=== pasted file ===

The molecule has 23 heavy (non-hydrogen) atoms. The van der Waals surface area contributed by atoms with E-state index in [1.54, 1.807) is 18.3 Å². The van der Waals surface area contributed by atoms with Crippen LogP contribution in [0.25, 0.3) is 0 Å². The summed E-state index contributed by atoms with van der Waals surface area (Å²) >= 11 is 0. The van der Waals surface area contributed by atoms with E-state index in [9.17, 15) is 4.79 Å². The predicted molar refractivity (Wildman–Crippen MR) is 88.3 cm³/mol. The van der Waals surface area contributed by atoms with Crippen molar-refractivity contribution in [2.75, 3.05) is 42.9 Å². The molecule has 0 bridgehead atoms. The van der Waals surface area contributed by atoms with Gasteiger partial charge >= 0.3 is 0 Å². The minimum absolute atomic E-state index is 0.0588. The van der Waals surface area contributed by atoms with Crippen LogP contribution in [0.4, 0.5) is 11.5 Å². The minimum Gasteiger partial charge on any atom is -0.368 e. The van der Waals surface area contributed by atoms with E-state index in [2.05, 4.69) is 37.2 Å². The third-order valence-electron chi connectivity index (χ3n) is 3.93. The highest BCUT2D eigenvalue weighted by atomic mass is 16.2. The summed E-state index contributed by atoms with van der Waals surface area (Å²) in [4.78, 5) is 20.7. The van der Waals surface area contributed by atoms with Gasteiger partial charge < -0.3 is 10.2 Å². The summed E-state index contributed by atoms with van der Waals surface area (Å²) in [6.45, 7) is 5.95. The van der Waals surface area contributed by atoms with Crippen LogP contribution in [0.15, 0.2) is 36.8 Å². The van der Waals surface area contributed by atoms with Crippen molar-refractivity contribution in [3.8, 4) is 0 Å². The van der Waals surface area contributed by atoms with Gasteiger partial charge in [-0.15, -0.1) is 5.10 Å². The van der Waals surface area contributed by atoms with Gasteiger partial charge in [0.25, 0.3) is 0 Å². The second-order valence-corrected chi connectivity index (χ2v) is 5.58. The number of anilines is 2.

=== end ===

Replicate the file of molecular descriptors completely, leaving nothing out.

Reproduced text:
The molecule has 23 heavy (non-hydrogen) atoms. The van der Waals surface area contributed by atoms with E-state index in [1.54, 1.807) is 18.3 Å². The van der Waals surface area contributed by atoms with Crippen LogP contribution in [0.25, 0.3) is 0 Å². The summed E-state index contributed by atoms with van der Waals surface area (Å²) >= 11 is 0. The van der Waals surface area contributed by atoms with E-state index in [9.17, 15) is 4.79 Å². The predicted molar refractivity (Wildman–Crippen MR) is 88.3 cm³/mol. The van der Waals surface area contributed by atoms with Crippen molar-refractivity contribution in [2.75, 3.05) is 42.9 Å². The molecule has 0 bridgehead atoms. The van der Waals surface area contributed by atoms with Gasteiger partial charge >= 0.3 is 0 Å². The minimum absolute atomic E-state index is 0.0588. The van der Waals surface area contributed by atoms with Crippen LogP contribution in [0.4, 0.5) is 11.5 Å². The minimum Gasteiger partial charge on any atom is -0.368 e. The van der Waals surface area contributed by atoms with E-state index in [2.05, 4.69) is 37.2 Å². The third-order valence-electron chi connectivity index (χ3n) is 3.93. The highest BCUT2D eigenvalue weighted by atomic mass is 16.2. The summed E-state index contributed by atoms with van der Waals surface area (Å²) in [4.78, 5) is 20.7. The van der Waals surface area contributed by atoms with Gasteiger partial charge < -0.3 is 10.2 Å². The summed E-state index contributed by atoms with van der Waals surface area (Å²) in [6.45, 7) is 5.95. The van der Waals surface area contributed by atoms with Crippen LogP contribution in [0.15, 0.2) is 36.8 Å². The van der Waals surface area contributed by atoms with Crippen molar-refractivity contribution in [3.8, 4) is 0 Å². The van der Waals surface area contributed by atoms with Gasteiger partial charge in [-0.15, -0.1) is 5.10 Å². The van der Waals surface area contributed by atoms with Gasteiger partial charge in [0.25, 0.3) is 0 Å². The second-order valence-corrected chi connectivity index (χ2v) is 5.58. The number of anilines is 2.